In March I posted a piece from the Wall Street Journal called the Lost Decade [Mar 26 - WSJ: Stocks Tarnished by Lost Decade] Essentially through that point stocks had returned 0% since 2000. I wrote

For the great many who live normal lives and investing is simply something they do through most large cap mutual funds (many of which are simply S&P 500 clones disguised to rake in large fees) in their regular accounts or 401ks, it's been a tough decade. And that's not adjusted for inflation in which real returns are clearly negative. Last, that's in dollar terms; the story has been a disaster for foreign investors who have had to put up with the dollar decimation to boot (on top of inflation adjusted real returns). So while the stock market does well over "long periods" of times, I'd consider a decade to be a serious amount of time - and this has been a bad decade. Unless you had the stomach (following huge losses in 2001/2002) or simply had good timing to start following the stock market in 2003, there has simply been no easy way to make money using traditional indexes. And NASDAQ investors? Still down in a big way.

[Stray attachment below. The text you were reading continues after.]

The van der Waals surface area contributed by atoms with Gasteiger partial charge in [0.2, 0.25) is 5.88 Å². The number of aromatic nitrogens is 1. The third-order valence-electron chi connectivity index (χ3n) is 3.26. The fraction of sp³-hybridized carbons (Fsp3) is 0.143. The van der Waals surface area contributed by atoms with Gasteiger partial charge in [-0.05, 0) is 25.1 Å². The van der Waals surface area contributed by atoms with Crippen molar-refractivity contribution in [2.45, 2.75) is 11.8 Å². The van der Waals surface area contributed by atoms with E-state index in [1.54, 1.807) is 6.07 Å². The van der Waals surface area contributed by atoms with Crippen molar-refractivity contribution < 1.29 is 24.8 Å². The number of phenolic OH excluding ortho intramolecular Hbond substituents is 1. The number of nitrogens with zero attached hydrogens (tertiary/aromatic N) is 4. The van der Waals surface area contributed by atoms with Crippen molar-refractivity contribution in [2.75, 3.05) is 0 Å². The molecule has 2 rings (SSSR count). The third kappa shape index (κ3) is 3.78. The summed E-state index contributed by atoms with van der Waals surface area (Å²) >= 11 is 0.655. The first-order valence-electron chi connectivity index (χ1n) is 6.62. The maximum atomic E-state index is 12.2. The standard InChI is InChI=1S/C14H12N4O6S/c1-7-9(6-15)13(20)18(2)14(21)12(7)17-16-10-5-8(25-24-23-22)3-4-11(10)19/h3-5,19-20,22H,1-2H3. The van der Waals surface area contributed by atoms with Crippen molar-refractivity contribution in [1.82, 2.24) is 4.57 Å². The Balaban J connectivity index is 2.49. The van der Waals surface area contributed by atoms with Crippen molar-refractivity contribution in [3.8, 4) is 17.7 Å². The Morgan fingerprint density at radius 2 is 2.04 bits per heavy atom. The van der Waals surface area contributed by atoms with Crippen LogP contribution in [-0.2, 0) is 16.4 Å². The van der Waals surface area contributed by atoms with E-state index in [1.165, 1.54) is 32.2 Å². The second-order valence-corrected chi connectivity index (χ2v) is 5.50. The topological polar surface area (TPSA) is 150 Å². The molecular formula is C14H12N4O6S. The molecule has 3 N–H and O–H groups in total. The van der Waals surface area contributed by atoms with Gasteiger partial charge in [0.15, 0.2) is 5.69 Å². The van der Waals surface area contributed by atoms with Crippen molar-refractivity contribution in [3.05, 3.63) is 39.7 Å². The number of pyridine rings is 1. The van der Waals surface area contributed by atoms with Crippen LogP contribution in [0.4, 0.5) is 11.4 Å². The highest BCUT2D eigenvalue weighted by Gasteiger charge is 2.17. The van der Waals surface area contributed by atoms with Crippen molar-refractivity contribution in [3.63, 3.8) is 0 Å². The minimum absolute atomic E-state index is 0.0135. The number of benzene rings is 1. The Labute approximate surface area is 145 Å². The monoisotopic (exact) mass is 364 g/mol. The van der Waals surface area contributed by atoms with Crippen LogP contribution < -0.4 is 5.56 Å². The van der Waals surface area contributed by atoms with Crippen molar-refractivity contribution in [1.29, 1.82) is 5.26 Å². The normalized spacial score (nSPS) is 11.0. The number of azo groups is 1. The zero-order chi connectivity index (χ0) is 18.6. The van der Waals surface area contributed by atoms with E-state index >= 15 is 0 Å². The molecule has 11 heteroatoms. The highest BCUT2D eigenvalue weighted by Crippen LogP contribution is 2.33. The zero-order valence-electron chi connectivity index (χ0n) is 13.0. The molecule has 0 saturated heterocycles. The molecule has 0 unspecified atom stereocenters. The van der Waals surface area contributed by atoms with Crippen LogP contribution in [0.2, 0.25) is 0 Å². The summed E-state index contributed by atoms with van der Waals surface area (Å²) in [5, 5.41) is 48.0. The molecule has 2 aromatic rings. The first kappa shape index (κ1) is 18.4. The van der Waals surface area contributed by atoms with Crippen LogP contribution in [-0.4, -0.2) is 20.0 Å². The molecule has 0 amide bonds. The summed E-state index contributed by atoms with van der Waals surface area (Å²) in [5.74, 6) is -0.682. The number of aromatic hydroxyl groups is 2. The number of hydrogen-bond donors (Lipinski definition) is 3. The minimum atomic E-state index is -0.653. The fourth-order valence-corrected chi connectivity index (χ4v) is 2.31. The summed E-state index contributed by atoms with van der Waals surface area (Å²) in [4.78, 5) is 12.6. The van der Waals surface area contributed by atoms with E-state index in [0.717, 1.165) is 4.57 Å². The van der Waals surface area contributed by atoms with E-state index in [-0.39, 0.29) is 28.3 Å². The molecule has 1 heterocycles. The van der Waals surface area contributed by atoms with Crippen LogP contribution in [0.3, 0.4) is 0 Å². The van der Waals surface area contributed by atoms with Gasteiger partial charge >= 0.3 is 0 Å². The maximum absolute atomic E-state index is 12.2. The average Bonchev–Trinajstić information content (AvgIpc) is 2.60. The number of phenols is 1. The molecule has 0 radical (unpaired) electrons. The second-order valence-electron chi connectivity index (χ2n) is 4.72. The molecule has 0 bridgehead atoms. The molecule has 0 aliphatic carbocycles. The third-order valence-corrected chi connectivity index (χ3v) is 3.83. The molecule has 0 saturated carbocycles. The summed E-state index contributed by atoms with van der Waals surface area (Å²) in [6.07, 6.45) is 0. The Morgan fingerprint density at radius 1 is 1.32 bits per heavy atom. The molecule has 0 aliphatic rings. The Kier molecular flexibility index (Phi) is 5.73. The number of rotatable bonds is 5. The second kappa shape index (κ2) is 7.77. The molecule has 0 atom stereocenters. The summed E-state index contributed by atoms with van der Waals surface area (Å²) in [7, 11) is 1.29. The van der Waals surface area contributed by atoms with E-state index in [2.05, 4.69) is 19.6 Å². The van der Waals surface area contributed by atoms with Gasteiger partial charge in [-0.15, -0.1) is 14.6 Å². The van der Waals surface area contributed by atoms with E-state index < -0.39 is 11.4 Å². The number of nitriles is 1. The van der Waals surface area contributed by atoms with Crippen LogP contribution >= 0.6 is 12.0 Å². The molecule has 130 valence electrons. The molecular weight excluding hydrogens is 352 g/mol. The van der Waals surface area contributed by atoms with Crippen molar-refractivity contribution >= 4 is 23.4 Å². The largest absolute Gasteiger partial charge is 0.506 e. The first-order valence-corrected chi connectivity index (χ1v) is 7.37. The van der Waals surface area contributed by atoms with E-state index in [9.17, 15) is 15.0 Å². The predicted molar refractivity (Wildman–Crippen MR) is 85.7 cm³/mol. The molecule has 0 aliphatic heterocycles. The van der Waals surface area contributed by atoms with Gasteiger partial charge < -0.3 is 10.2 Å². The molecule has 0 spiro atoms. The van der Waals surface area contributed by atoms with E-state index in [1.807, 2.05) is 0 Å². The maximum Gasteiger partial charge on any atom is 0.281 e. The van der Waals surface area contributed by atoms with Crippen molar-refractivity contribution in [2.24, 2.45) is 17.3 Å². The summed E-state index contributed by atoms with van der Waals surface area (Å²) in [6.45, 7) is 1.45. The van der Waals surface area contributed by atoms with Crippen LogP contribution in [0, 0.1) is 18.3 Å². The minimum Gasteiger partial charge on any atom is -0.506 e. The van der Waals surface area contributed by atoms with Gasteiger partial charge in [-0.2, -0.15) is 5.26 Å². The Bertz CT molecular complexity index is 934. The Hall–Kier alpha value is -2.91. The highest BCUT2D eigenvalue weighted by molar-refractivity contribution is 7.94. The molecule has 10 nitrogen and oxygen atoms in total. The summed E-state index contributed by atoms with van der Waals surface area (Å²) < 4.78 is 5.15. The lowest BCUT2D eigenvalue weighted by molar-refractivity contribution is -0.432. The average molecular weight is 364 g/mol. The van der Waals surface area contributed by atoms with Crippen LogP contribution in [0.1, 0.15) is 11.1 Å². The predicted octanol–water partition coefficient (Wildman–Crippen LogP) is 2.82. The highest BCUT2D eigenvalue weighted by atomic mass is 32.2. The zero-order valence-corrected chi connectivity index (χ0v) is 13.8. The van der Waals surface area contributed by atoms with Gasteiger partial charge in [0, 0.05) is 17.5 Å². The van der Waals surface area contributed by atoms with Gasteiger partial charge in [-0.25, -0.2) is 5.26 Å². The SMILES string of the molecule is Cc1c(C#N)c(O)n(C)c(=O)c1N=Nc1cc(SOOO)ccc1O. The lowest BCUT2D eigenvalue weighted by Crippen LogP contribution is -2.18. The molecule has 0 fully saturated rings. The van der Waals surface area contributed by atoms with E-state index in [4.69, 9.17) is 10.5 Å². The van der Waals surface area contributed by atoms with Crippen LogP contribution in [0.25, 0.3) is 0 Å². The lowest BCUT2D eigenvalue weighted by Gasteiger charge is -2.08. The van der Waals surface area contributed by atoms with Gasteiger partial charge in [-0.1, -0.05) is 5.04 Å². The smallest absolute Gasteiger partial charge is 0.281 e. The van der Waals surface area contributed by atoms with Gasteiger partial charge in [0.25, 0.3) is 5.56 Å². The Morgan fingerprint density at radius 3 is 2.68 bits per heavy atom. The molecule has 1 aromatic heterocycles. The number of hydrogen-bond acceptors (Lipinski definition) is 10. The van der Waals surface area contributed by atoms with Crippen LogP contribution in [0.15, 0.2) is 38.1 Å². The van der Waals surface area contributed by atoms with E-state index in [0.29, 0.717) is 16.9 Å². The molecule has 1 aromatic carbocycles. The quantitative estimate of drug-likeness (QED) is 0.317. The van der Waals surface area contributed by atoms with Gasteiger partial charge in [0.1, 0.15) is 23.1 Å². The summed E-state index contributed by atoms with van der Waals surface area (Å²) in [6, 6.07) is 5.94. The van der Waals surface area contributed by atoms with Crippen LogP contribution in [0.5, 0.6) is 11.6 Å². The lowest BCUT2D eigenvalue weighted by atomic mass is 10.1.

I am mulling if we have another lost decade coming in front of us - don't think it can happen? Japan has been in bear market since 1989. We are NOT Japan, but we do have some of the same bubbles/mistakes (easy money, low interest rates, housing bubble, etc). While we used to allow creative destruction in the past 3-6 months we've seemed to have shifted to a more socialistic model where losses are socialized... sort of what we criticized Japan for doing.

Boy that socialization of losses comment was after just Bear Stearns - talk about foreshadowing.

Obviously things have gotten much worse since - heck March was "good times" in relative terms. The market actually topped out 1 year ago today (S&P 500) and in that short time has lost a third of its value. Breathtaking. Bloomberg has an article updating on where we stand and it is ugly - if the decade ended now (obviously we have 2 years to go) this would be a worse decade than the Great Depression decade - the 1930s. Now, that's a stark reminder of just how awful the market has been for much of this decade. But not for everyone - just for many of those who play by the rules... I honestly wonder how Peter Lynch would handle this decade when many of the names in his book of "buy what you know" have done, at best, nothing - if not gone down precipitously.